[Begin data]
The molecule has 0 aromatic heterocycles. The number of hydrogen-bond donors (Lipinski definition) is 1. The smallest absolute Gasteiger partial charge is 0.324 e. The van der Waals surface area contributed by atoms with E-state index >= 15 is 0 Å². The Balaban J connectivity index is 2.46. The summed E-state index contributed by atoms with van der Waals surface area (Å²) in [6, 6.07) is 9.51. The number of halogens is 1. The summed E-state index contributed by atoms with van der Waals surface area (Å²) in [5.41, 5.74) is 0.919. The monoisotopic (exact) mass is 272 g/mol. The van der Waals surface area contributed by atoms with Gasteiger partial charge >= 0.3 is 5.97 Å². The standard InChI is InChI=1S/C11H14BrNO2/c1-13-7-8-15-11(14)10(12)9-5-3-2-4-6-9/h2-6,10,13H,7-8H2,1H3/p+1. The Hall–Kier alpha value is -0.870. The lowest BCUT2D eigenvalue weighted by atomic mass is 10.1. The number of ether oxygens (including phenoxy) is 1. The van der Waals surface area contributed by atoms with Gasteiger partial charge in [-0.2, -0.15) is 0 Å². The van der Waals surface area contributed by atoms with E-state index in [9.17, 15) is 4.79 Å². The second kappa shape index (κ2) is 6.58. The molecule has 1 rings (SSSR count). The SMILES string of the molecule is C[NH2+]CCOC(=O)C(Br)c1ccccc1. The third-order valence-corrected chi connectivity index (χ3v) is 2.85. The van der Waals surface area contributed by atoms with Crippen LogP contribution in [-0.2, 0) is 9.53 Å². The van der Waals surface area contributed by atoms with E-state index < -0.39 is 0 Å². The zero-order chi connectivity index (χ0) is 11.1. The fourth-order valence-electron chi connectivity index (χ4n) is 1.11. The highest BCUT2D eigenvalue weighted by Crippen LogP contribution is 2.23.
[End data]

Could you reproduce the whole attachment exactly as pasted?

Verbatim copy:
The molecule has 0 aromatic heterocycles. The number of hydrogen-bond donors (Lipinski definition) is 1. The smallest absolute Gasteiger partial charge is 0.324 e. The van der Waals surface area contributed by atoms with E-state index >= 15 is 0 Å². The Balaban J connectivity index is 2.46. The summed E-state index contributed by atoms with van der Waals surface area (Å²) in [6, 6.07) is 9.51. The number of halogens is 1. The summed E-state index contributed by atoms with van der Waals surface area (Å²) in [5.41, 5.74) is 0.919. The monoisotopic (exact) mass is 272 g/mol. The van der Waals surface area contributed by atoms with Gasteiger partial charge >= 0.3 is 5.97 Å². The standard InChI is InChI=1S/C11H14BrNO2/c1-13-7-8-15-11(14)10(12)9-5-3-2-4-6-9/h2-6,10,13H,7-8H2,1H3/p+1. The Hall–Kier alpha value is -0.870. The lowest BCUT2D eigenvalue weighted by atomic mass is 10.1. The number of ether oxygens (including phenoxy) is 1. The van der Waals surface area contributed by atoms with Gasteiger partial charge in [-0.2, -0.15) is 0 Å². The van der Waals surface area contributed by atoms with E-state index in [9.17, 15) is 4.79 Å². The second kappa shape index (κ2) is 6.58. The molecule has 1 rings (SSSR count). The SMILES string of the molecule is C[NH2+]CCOC(=O)C(Br)c1ccccc1. The third-order valence-corrected chi connectivity index (χ3v) is 2.85. The van der Waals surface area contributed by atoms with Crippen LogP contribution in [-0.2, 0) is 9.53 Å². The van der Waals surface area contributed by atoms with E-state index < -0.39 is 0 Å². The zero-order chi connectivity index (χ0) is 11.1. The fourth-order valence-electron chi connectivity index (χ4n) is 1.11. The highest BCUT2D eigenvalue weighted by Crippen LogP contribution is 2.23.